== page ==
Young Man With A Horn(1950); Michael Curtiz, director.

Now THAT’S a picture!

Kirk Douglas blows arpeggios, kisses dames and ruins his health on the sauce in this loose adaptation of Bix Biederbecke’s life. (Fact: Bix Beiderbecke drank himself to death at the age of 28 on the same block in Queens that my friend Jason is now raising his two kids. There’s a plaque and everything.)

The codes of 1950 cleaned this movie up a bit, but this is still the first big Hollywood production to tell the story of a “jazz man.” Pianist and composer Hoagy Carmichael (who knew Beiderbecke) plays a supporting role and Harry James took all of Kirk Douglas’ solos. What the film does well is explain how the early pioneers of jazz used improvisation to create a new artform. Listen to Bix Biederbecke change our culture at the 1:03 minute mark in this clip here. (That ZZZZZZZIP! At 1:31 is a spiritual cousin to Picasso’s Les Demoiselles d’Avignon.)

Here’s the whole film.

Thirty-Two Short Films About Glenn Gould (1993); Francois Girard, director.

Glenn Gould was a classical pianist who achieved rock star status in the 1950s. (He wasn’t the only one – If he was the Beatles, Van Cliburn was the Rolling Stones!)

Gould was an eccentric (and a Canadian!) and his most famous recording was of Bach’s Goldenberg Variations, which breaks out into thrity-two short bursts. This film is a barrage of short moments, some comic, some merely impressionistic, some mixing in animation or documentary, that tries to represent the essence of this creative titan.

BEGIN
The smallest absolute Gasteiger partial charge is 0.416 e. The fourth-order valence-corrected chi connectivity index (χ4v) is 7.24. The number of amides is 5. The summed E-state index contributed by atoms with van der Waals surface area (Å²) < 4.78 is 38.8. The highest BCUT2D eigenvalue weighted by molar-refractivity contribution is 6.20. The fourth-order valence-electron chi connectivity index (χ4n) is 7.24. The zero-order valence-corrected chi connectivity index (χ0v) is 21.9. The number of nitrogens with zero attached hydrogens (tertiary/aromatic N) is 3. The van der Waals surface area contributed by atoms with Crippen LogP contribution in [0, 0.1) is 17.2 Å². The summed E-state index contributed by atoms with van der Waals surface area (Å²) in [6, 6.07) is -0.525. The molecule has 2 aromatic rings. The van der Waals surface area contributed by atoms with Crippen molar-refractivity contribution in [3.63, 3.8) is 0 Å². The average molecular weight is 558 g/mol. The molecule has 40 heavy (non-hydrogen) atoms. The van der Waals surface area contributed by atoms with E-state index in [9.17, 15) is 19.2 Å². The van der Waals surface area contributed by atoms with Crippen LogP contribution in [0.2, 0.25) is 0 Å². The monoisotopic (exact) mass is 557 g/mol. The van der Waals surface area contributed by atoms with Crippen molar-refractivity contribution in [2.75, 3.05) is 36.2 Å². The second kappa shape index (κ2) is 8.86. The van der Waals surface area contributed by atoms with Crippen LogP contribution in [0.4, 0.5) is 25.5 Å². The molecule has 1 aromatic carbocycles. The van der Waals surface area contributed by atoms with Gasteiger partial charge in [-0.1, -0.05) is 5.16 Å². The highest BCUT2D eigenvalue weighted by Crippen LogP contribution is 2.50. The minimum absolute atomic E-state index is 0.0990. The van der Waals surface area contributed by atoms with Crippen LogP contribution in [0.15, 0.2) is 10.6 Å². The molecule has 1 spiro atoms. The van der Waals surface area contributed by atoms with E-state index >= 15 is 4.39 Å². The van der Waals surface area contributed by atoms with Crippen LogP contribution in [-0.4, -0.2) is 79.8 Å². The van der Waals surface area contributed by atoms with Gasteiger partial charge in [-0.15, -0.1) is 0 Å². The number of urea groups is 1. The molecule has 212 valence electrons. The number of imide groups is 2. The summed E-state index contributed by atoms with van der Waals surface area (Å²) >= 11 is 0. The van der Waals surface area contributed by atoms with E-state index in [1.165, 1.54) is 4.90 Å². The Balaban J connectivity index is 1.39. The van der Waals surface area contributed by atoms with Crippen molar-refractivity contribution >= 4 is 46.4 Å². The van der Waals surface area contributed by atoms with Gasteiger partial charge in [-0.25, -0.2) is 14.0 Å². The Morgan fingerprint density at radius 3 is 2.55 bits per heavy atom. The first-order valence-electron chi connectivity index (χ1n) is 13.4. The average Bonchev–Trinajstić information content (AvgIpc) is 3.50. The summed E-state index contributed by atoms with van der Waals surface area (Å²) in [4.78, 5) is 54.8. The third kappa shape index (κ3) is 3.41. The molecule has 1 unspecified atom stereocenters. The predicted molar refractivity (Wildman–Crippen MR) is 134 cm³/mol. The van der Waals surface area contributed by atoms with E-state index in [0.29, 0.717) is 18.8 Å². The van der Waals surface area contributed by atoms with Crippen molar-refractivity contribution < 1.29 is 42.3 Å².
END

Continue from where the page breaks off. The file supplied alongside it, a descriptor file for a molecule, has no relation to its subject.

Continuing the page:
The title of this film also represents one of the most obscure jokes ever on The Simpsons. It’s also on YouTube in full.

Control (2006); Anton Corbijn, director.

When Control came out I refused to see it. I generally find biopics to be a bore, and Walk The Line and Ray, both fine, were testing my patience. Add to this the fact that the life and suicide of Ian Curtis was already covered in the very entertaining Steeve Coogan vehicle 24 Hour Party People. (On top of that, I always found the band that came after Ian Curtis’ death, New Order, to be more interesting!)

So I missed it. And it ended up on all my friends’ top 10 lists.

The thing is this: it may not have been a necessary film at the time, but it is really a remarkable portrait of depression within a unique context, and it is absolutely gorgeous to look at. I almost think it works better if you think of Joy Division as a fictitious band.

Superstar: The Karen Carpenter Story (1988); Todd Haynes, director.

AND

Masked and Anonymous (2003), Larry Charles, director.

We’re closing with two because these are obscure films that I think are worth seeing. . .even if I don’t actually consider them “good.”

Superstar you may know about – it is the biopic about Karen Carpenter done up with Barbie dolls. It was never released because the Carpenter family blocked it, but thank God for the Internet. It kick-started Todd Haynes’ career and, for that alone, you should check it out.

Something else you may not know is that Bob Dylan has made quite a few movies – and I mean other than the D.A. Pennebaker doc Don’t Look Back. Masked and Anonymous, a reaction of sorts to the Iraq War, is a giant mess (as is evident in the trailer) but has a number of really fun scenes. Who knows, Dylan was always years ahead of everyone else – maybe in a decade we’ll realize that it is brilliant? It also has some terrific performance moments, like this one-take version of “Cold Irons Bound.”

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